Here’s a factoid for you: Dolph Lundgren played the villain and was stuck in Direct-to-video Purgatory, not acting in a film with a theatrical release until 2010’s The Expendables. That’s how good it was.

Nevertheless, watching Keanu hacking is way into a Yakuza account by flailing and flapping his hands and wearing totally funky fresh VR goggles absolutely blew me away. You have to understand, the Internet was a relatively new phenomenon back then—AOL ruled the landscape when this film premiered—and virtual reality was strictly a Star Trek: Next Generation plot device.

Over the next decade Hollywood blockbusters Minority Report and the Iron Man series pushed gesture technology even closer to reality by inspiring scientists and programmers who took on the challenge of creating the “spatial operating environments” and “holotables” depicted in the films.

gesture-UI

Gesture recognition is described as interacting with computers by using gestures of the human body, typically hand movements. In gesture technology, a camera reads the movements of the human body and communicates the data to a computer that uses the gestures as input to control devices or applications.

Even onscreen the tech evolved in the few short years between releases. Tony Stark ditched the gloves John Anderton was forced to wear and was able to build his armor with barehanded computing abandon. As fanciful and mind-blowing as the gesture tech appeared on the silver screen, the introduction of gesture recognition tech to those of us living in the real world was more modest.

Hello Nintendo Wii…

The Wii console controllers and Microsoft’s Kinect for the Xbox, introduced gesture tech directly into our living rooms. Now we can all gesticulate and prance about like the narcissistic billionaire arms dealer with a weak heart we were destined to be.

On a related note, Kaisernet Industries is developing its own gesture-based product. The working title is the Palm-Back V but we’re open to suggestions…

PTJ 123 News: Same Old Lang Syne

Will the Drama Llama ever leave Sony’s living room?  While US officials are thinking North Korea had some help or perhaps subcontracted the job, the hermit kingdom is still denying involvement and threatening retaliation, (as it often does). Not everyone is convinced North Korea did the hit, however, as some cybersecurity experts are questioning the FBI’s investigation into the matter and are now dubious as to the assumed motives and methods.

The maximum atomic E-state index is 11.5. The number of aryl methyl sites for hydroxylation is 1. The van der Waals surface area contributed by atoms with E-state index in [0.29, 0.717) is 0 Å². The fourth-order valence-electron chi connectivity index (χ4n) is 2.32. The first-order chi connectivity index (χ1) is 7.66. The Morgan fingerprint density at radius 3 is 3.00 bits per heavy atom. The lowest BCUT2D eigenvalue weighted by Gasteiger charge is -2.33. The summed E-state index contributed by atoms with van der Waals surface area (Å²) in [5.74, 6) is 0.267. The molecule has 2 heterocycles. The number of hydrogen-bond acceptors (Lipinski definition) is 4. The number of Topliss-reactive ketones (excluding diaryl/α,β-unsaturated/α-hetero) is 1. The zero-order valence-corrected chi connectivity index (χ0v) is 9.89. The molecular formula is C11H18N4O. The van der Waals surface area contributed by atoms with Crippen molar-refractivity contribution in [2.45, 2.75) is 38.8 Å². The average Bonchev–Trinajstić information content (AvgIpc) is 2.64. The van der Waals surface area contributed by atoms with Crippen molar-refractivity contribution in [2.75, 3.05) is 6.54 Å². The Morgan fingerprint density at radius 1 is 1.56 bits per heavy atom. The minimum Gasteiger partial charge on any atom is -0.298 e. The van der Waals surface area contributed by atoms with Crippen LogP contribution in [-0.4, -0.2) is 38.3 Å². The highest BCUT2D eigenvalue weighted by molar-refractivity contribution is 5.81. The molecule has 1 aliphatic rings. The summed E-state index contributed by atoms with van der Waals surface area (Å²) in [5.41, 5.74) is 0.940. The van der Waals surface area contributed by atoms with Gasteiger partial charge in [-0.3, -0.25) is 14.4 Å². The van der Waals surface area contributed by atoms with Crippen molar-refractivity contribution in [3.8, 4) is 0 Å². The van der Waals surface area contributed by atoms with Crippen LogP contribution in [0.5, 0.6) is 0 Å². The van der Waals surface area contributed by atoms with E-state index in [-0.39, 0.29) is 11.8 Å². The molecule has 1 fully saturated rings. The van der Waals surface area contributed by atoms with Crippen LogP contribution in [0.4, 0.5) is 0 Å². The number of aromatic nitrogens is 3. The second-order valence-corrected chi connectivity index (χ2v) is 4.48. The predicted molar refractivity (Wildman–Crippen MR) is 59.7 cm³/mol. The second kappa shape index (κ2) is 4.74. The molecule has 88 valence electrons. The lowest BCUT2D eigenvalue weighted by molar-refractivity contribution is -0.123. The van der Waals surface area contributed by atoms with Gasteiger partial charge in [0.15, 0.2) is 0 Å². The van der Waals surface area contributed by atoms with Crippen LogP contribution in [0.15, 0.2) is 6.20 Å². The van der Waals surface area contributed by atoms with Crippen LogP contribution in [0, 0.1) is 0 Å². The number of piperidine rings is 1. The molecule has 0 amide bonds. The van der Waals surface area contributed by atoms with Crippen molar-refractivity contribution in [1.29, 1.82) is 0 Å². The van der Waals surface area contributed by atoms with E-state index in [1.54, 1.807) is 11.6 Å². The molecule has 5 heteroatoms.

Speaking of The Interview, the film made about $3 million in theaters and about $15 million in online streams at Google Play, YouTube and Xbox Video on Christmas Day. Also on Christmas Day: hackers took down Sony’s PlayStation network, as well as Microsoft’s Xbox Live network in what was thought to be a opportune-yet-unrelated-to-North-Korea attack by the Lizard Squad.

And yet, a hacker’s work is never done. A member of Europe’s Chaos Computer Club is claiming he can fake a fingerprint and potentially fool a fingerprint scanner with high-quality digital photos of the aforementioned finger taken from afar and commercially available software. A video of the demonstration is on YouTube, but it’s in German. (Sprechen Sie Deutsch?) The Chaos Computer Club has claimed to have beaten Apple’s Touch ID scanner on the iPhone 5S before, and say vulnerabilities still exist in the iPhone 6.

There are a lot of iPhone 6’s out there now after the gift-giving season. According to the analytics firm Flurry, 51% of new device activations around the world from December 19th to December 25th were for Apple devices. Samsung had second place with 18% of new device activations and Microsoft had third place with 5.8%. (Apple also got a patent for a “smart stylus” this week, so get ready for those iSty and Apple Pen rumors.)

apple stylus